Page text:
You can read Rumaisa’s speech in full by clicking the link below:
The #SIFW19 event on Monday evening at Glasgow University was jointly organised by the Council of Christians and Jews and Interfaith Scotland. It was entitled ‘Listening to the Voices of Young People’, and what an inspiring evening it was. Introduced by the Head of the CCJ, it then took the form of two separate talks given by two young people of different faiths, followed by a question and answer session between members of the ‘audience’ and the two young people, then finally a discussion, led by given questions.
Steve Innes from the Council of Christians and Jews gave the opening introduction. He also spoke about the beginnings of Interfaith Scotland and who came up with the idea – namely, Isabel Smyth, a nun in the Catholic Church.
We were then treated to the first amazing and inspiring talk, given by the young 2nd year medical student Rumaisa. Rumaisa is a young Muslim, and having lived in three different countries growing up, mentioned that the topic and idea of identity was a very interesting one for her. She did also say that the Muslim Youth Community is a very diverse one due to many reasons, and so she would be speaking for herself and not on behalf of all young Muslims. This point I found very interesting and also rings true for my faith and I think all others.
It was fascinating to hear as Rumaisa put it ‘how she lives out her faith in her life’. For her this would be in everyday actions such as how she eats, dresses and treats others. For Muslim women there is the very visual aspect of their faith which is the hijab. It was very interesting to hear her take on the reasons for wearing it. Another aspect Rumaisa mentioned, which again I think people of all faiths can experience, is what she called ‘the battle against the ego’. God is the focus in her everyday actions and that battle against the ego meaning she needs to stay humble, not become self-obsessed and be always thinking of others.
Rumaisa also mentioned the views of others towards her. She mentioned how grateful she was for example, for the University to find her a space to say her prayers. She mentioned the acceptance of others when appreciating for example that she wouldn’t shake hands with a male outside her family. These were positive examples in a country where Islamophobia is unfortunately far too common and when the man in charge of the country himself makes anti-Islamic remarks. She also showed her huge appreciation for the Muslim community in the University and her friends who supported her. Mentioning the charity work that the Glasgow University Muslim Society does, she said ‘as part of a community, you can do so much good.’ Her everyday life was a constant balance between religious life and public life, and along with that, figuring out how far to take the rules and recommendations from the Qur’an in everyday situations.
Aparna gave us the second inspiring talk of the evening. She is a young Hindu who moved to Glasgow from India just two years ago, and since then has been working for Interfaith Scotland. In her introduction to Hinduism, she said that within the faith there are many varied ideas. And how you take these ideas is a very personal thing. For her, God is ‘energy everywhere in the universe’ and every Hindu will pray differently. Aparna was brought up in a religious family where going to the temple was the norm. After a short time of perhaps some uncertainty, she returned to her faith and to visiting the temple after she left home as she found in it a solace, ‘like a security blanket’.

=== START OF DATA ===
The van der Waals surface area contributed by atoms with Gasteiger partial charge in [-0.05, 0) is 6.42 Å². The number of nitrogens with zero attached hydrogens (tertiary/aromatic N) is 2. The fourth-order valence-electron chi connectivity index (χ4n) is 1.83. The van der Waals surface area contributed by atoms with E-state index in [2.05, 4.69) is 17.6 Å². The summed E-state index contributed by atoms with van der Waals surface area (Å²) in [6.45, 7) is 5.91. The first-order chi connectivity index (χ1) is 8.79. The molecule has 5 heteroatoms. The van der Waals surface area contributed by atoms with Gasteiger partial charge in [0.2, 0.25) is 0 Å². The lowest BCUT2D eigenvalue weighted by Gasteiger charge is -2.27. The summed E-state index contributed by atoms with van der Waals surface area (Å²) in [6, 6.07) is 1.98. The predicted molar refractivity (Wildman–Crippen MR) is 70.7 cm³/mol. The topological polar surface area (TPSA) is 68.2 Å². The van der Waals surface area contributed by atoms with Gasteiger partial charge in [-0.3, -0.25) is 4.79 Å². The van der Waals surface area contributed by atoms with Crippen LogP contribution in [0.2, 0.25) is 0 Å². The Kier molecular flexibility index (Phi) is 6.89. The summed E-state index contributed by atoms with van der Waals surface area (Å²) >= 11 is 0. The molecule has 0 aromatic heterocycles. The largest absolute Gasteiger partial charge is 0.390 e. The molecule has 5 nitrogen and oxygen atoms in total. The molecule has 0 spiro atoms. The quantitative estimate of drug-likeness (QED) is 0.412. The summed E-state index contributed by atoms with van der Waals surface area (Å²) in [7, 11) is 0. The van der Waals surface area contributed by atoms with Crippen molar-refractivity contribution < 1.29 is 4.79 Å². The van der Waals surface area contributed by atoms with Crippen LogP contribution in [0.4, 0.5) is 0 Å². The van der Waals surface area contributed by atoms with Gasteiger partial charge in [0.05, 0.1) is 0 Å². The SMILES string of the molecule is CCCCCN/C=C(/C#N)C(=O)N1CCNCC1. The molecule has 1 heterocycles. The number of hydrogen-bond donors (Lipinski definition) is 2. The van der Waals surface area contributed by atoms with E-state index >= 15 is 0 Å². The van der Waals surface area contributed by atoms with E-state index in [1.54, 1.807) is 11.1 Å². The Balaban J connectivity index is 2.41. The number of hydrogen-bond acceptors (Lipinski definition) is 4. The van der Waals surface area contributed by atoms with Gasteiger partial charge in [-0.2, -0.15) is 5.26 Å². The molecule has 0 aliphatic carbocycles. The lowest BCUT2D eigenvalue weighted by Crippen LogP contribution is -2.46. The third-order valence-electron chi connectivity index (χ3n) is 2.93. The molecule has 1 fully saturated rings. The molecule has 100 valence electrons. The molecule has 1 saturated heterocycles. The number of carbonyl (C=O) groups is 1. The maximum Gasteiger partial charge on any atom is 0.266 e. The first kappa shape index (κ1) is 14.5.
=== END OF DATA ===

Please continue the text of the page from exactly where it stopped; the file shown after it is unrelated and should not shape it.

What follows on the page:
As a Hindu, Aparna said she saw it as part of her faith to be sincere, charitable and try to live out her life as a good person. She also found that it challenged her ego, in particular when dealing with other people’s views of her. She soon found acceptance amongst her friends however, and visiting the temple soon became a group activity. Aparna has also found her faith to be very helpful, particularly with stress when she was at university. She found the move to Scotland a big adjustment, as obviously temples aren’t as convenient as they are in India. Now however, she is part of a temple community and finds a real comfort in this, the community being like a surrogate family.
After these two amazing talks by two inspiring young ladies, we were invited to ask questions. There were many interesting questions ranging from how could more work be done in schools/with parents to teach them the importance of different people’s faiths, to how to deal with people making assumptions about your faith that aren’t always true and how people should act around customs of certain faiths that they may not be familiar with. Following this, we were given topics/further questions to discuss in our groups.
It would be impossible to cover all the fascinating thoughts, experiences and ideas from the evening here in this blog and I’m only glad I was able to go to this amazing event. For me the main overriding feeling I got from the evening was ‘As long as we are open to other people’s differences, these differences should be respected’. And the advice, to follow the golden rule of treating other people the way we want to be treated. ‘There is space for everyone.’
Heather MacIntyre – #SIFW19 Ambassador